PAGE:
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I have created a hit counter that stores all time hits and daily hits. This means that if a single post gets at least one view a day it will have 365 meta fields added to it by the end of the year. Multiply this by N posts and the number can grow considerably large. Will this ever be an issue? I know Wordpress caches stuff and this is why i am worried about it. Will all of these be loaded each time the post is loaded.

This will better explain what i have implemented.

$dailyhits = get_post_meta( $post->ID, 'hits_'.date('Y-m-d'), true );
if($dailyhits == null || $dailyhits == "" || $dailyhits == false) $dailyhits = 1;
else $dailyhits = $dailyhits + 1;   
update_post_meta($post->ID, 'hits_'.date('Y-m-d'), $dailyhits);
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  • It's all relative, and obviously the greater the number of Post meta entries that you have, the slower things will be. Your best bet is to benchmark; calculate the average page load time now (across a range of devices/browsers), and then again in a few weeks. If you notice a big difference, you know you need to take action. There are some things you can do to help though, such as using AJAX to grab the number of hits and update the postmeta table after the page has loaded, or you could implement something to amalgamate daily hits in to total hits, then delete "old" data (say at 3 months). – David Gard Apr 25 '16 at 14:44
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"You should not write to the DB on front end requests" is the eleventh commandment. Your performance will deteriorate due to the writes locking down the table much more than the impact the size of the table will have.

You should probably write such data in files instead of DB, or at least use a different table.

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  • this seems a little unusual. surely the fraction of a second it takes to update a field isnt going to hurt a db table? do you have any documentation that goes into this further? – user1889580 Apr 25 '16 at 15:37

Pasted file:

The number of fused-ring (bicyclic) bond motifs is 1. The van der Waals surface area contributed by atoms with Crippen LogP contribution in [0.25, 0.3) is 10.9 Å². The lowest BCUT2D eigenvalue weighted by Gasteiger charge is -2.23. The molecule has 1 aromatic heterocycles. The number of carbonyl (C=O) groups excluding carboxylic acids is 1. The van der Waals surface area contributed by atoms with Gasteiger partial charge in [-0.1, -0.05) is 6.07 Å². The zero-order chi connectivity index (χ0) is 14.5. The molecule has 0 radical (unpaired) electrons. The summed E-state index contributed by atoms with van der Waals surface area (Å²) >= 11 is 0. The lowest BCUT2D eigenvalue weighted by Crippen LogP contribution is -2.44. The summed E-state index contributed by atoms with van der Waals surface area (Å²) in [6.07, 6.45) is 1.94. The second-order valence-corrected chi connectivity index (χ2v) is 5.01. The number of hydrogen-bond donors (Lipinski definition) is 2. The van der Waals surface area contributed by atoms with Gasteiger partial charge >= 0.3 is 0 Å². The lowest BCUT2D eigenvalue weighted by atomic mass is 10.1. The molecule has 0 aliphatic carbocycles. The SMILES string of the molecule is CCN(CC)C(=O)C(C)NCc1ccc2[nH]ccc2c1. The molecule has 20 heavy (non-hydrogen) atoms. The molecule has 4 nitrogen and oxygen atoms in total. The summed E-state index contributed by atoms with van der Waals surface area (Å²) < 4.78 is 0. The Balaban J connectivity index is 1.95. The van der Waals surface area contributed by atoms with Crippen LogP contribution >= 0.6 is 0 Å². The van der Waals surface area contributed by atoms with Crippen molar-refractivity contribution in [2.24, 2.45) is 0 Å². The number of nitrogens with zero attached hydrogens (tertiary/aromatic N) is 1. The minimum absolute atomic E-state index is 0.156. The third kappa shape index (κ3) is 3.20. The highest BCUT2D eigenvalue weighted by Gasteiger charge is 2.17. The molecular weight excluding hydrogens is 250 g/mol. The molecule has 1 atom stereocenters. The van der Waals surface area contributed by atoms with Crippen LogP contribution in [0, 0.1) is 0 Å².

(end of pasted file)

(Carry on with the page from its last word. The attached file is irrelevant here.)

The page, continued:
• No documentation is needed, just look at your own snippet. What happens if you get two requests at the same time? You might lose one of the counts due to task switching. It is not very important for your use case probably, but DB have to have integrity all the time. therefor when there is a write request to the DB no read will be allowed because if allowed it might bring partial values.Write operation, which is also expensive in time, has to finish first before any read will be made. Since everything is in one table even unrelated queries will be suspended. – Mark Kaplun Apr 25 '16 at 15:55
  • i have this running as an ajax query so it doesnt slow down the main request. I can see where you are coming from, but most sql queries are executing in like 0.0005 seconds. Reading/writing to a file would surely take much longer than the time it takes to execute 2 sql queries. With 1000s of posts it will be slow. The file will also give the same issue of 2 views coming in at the exact same time. Using a second DB also is not an option with a WP plugin as most users wont know how to setup a db – user1889580 Apr 25 '16 at 15:58
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    you asked about theoretical impact, practical impact obviously depends on your hardware and the rate of requests and such. I didn't say different DB, but different table. BTW If you use ajax on every page load, it is a good way to bring your site down on the webserver side. – Mark Kaplun Apr 25 '16 at 16:08
  • +1 I've seen this grind a real Ruby site to a halt once it passed a certain visitor threshold. (They were storing the 'views' count in the product table that every request queried, and incrementing it on most requests.) You'll get away with this to start with, but best to use a separate table as Mark suggests. – Rup Apr 25 '16 at 16:22

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